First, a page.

However, one of the most important contributions from the Negros – actually they all are, the melody, the rhythm, the instruments – was, in my view, their way of singing. It’s not exactly the timbre. That’s not it at all, because it isn’t a question of the voice’s innate timbre. I visited an Umbanda center in the South where almost everyone was white, but they sang in the Negro style. I have also heard North American Negro choruses that do not sing this way; rather they sing in a completely academic way. Negros, the real commoners, have their own way of singing, and this heavily influenced Brazilian popular music.

          There is also a style of playing, especially the drums. Negros have a different emphasis, give  a different color, with the way they strike the skin; every point produces a different tonality, beating sometimes with the hand open, sometimes with it closed. Even when they play with sticks, they are different, meant to substitute the hands to produce a different sound, whether by their quality, how they are used, or where they strike. In other words, the Negros have a musical accent.

          And now, rhythm. In Recife alone, in the Xangôs, I documented over 500 variations at that time. This is why: At that same Umbanda center, when the ogan-ilu, the head of the ogans, changes, something in the rhythm changes. There are differences from one center to another. The 500-plus variations I referred to were in six hours of playing, two each visit. That’s because I usually went to these centers by taxi, and the drivers didn’t want to wait for me very long because they would lose money. Fortunately I had an excellent informant, the Negro Gobá; he was recommended by the old Santinha do Maracatu Elefante and had the instincts of a researcher. He would even go to the Baptist churches, the Assemblies of God, and he told me everything. He was extremely valuable and could clarify so many things.

          Let’s look at examples of percussion rhythms. For the sake of comparison we take the beats, which is like the counts in a measure. This beat is subdivided into an even – two or four – or odd – three, maybe two times three - number of subdivisions. Some are mixed. I only found one three count measure, the Xangô Alujá or Elujá, here in Recife. In only one center, the Severino center, I found and heard on three occasions a five count, which is very rare in Brazilian music although common in Slavic countries.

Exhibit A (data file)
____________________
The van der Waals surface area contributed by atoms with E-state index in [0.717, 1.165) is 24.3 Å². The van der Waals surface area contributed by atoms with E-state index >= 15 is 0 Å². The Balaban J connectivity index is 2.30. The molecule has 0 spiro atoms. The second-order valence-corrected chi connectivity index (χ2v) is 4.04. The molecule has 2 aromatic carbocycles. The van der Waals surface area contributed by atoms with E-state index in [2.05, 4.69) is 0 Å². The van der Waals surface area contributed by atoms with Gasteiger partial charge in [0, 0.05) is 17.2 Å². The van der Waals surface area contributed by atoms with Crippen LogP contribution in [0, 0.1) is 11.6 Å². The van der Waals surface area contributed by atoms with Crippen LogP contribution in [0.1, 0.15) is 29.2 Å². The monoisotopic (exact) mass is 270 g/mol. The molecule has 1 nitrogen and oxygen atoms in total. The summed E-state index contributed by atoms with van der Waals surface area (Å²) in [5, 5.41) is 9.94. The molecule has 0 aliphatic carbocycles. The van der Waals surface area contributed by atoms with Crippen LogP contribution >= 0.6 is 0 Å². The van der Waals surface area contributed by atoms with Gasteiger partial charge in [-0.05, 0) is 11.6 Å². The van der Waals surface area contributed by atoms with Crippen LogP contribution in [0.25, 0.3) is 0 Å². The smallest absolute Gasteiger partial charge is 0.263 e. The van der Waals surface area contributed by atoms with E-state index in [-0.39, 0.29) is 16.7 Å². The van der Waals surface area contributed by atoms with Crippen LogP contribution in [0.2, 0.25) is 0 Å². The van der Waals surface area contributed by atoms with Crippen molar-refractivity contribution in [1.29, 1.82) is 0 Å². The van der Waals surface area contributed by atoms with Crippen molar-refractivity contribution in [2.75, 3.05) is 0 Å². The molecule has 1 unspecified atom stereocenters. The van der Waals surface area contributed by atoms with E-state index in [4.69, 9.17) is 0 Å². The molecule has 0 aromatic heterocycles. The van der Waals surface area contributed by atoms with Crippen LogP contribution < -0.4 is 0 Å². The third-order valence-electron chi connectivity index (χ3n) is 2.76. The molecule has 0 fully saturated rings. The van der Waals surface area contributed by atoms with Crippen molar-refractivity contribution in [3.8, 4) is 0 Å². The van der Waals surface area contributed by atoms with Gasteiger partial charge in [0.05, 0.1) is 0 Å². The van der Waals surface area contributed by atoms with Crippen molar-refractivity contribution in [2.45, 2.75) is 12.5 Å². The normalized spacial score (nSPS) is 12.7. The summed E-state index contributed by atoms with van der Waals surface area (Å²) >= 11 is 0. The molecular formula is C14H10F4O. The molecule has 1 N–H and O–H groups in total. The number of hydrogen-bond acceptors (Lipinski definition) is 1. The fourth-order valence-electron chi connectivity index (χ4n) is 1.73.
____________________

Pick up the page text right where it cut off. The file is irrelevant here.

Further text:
Regarding the rhythms. I don’t know anything about the etymology of the words batá, melê, nagô. They are just names that I noted. First the rhythm called batá. * [The first five were recorded at a house of Lídia de Oxalá; her son-in-law was leading, Zé Romão, the flesh and blood son of Pai Adão. You can’t get any more traditional Pernambuco Xangô.]

          A lot of rhythms are called batá. They have two or four beats, depending on who writes them. They have an odd number of subdivisions, which another drum in the ensemble - one we can’t hear in this recording - maintains throughout.

          Another rhythm is the melê. Here let me note something I learned from our friend Gobá, something that no other researcher seems to have noted. Ilu is the name of the drum used in the xangôs. It is shaped like a wine barrel, with two heads, different than the atabaque, which is tapered and has only one head. The older names of the drums were: melê-chefe, the main ilu, which led the rhythm; melê-de-marcação, the middle one that kept the same rhythm, like a cavaquinho that plays the middle during the choro; and melê-uncó, the smaller one that played a lot of different variations. Uncó means false, because the variations are intentionally off of the ensemble’s polyrhythm. You don’t see these details in all the rhythms. Let us listen to a two-beat melê with an odd number of subdivisions. The drummers may play variations outside the pattern. Depending on the saint that is being played for or that comes down, they may have more or less freedom to vary. In one we will hear there are a lot of them. Fantastic!

          Another rhythm is the batá-de-Emanjá. It can have two or four beats – I opted to write it in four – with an odd number of subdivisions. It is considered extremely difficult. It was recorded one of the first times I visited the centers, precisely during a Xangô of Lídia de Oxalá. It took me at least sixty days to understand it. The percussion rhythm formed one unit; the dance was an independent unit; and the chant – led by Zé Romão, who signaled with his head for the initiates to sing together – was yet another independent unit. In other words, none of the parts were related to the others.

          Now another batá – a very common name – with an even number of subdivisions, as one can see. It is followed by the beat called nagô, which is very common in both Recife and Bahia. I estimate that this beat is played for an average of 30% of each session, of each celebration, making it the most characteristic one at the centers. The dance is in a two count, two pulses. It would be interesting to hear this same beat played in Bahia. Surely something would be different, since they use a different type of instrument. Here in Recife the resonating body is smaller, so variations shouldn’t be played too fast. Also from Bahia, an Alujá or Elujá [depending on who is saying it], a Xangô beat, that is the Orixá called Xangô. It is interesting to compare the interpretations from Bahia and Pernambuco.